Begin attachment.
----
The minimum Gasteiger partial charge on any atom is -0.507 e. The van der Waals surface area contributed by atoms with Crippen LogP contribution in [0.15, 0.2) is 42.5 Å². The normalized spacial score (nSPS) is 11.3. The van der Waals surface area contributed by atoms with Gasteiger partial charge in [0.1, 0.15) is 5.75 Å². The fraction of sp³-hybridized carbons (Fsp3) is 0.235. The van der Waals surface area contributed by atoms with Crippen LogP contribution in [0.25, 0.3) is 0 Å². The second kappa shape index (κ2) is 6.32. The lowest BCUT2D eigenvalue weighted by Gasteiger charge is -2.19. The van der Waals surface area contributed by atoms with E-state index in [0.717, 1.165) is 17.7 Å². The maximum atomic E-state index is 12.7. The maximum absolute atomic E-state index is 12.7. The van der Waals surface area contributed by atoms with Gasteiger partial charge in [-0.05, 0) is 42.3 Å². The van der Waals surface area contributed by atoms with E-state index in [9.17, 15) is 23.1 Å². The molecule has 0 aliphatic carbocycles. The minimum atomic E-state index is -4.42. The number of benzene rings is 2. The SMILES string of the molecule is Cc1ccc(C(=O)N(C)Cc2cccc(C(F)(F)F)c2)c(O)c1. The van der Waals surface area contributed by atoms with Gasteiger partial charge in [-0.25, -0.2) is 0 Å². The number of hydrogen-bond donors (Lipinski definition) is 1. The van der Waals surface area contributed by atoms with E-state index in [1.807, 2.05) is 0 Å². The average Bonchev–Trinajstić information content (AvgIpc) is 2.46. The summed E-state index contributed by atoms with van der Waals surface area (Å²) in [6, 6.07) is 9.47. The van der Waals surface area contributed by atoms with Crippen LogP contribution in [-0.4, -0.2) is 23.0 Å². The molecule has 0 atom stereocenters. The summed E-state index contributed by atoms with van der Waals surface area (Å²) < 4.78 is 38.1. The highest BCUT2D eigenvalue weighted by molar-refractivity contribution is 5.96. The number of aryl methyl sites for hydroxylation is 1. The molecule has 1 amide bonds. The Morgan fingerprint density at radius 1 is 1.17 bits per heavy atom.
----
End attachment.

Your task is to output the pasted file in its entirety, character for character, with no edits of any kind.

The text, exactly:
The minimum Gasteiger partial charge on any atom is -0.507 e. The van der Waals surface area contributed by atoms with Crippen LogP contribution in [0.15, 0.2) is 42.5 Å². The normalized spacial score (nSPS) is 11.3. The van der Waals surface area contributed by atoms with Gasteiger partial charge in [0.1, 0.15) is 5.75 Å². The fraction of sp³-hybridized carbons (Fsp3) is 0.235. The van der Waals surface area contributed by atoms with Crippen LogP contribution in [0.25, 0.3) is 0 Å². The second kappa shape index (κ2) is 6.32. The lowest BCUT2D eigenvalue weighted by Gasteiger charge is -2.19. The van der Waals surface area contributed by atoms with E-state index in [0.717, 1.165) is 17.7 Å². The maximum atomic E-state index is 12.7. The maximum absolute atomic E-state index is 12.7. The van der Waals surface area contributed by atoms with Gasteiger partial charge in [-0.05, 0) is 42.3 Å². The van der Waals surface area contributed by atoms with E-state index in [9.17, 15) is 23.1 Å². The molecule has 0 aliphatic carbocycles. The minimum atomic E-state index is -4.42. The number of benzene rings is 2. The SMILES string of the molecule is Cc1ccc(C(=O)N(C)Cc2cccc(C(F)(F)F)c2)c(O)c1. The van der Waals surface area contributed by atoms with Gasteiger partial charge in [-0.25, -0.2) is 0 Å². The number of hydrogen-bond donors (Lipinski definition) is 1. The van der Waals surface area contributed by atoms with E-state index in [1.807, 2.05) is 0 Å². The average Bonchev–Trinajstić information content (AvgIpc) is 2.46. The summed E-state index contributed by atoms with van der Waals surface area (Å²) in [6, 6.07) is 9.47. The van der Waals surface area contributed by atoms with Crippen LogP contribution in [-0.4, -0.2) is 23.0 Å². The molecule has 0 atom stereocenters. The summed E-state index contributed by atoms with van der Waals surface area (Å²) < 4.78 is 38.1. The highest BCUT2D eigenvalue weighted by molar-refractivity contribution is 5.96. The number of aryl methyl sites for hydroxylation is 1. The molecule has 1 amide bonds. The Morgan fingerprint density at radius 1 is 1.17 bits per heavy atom.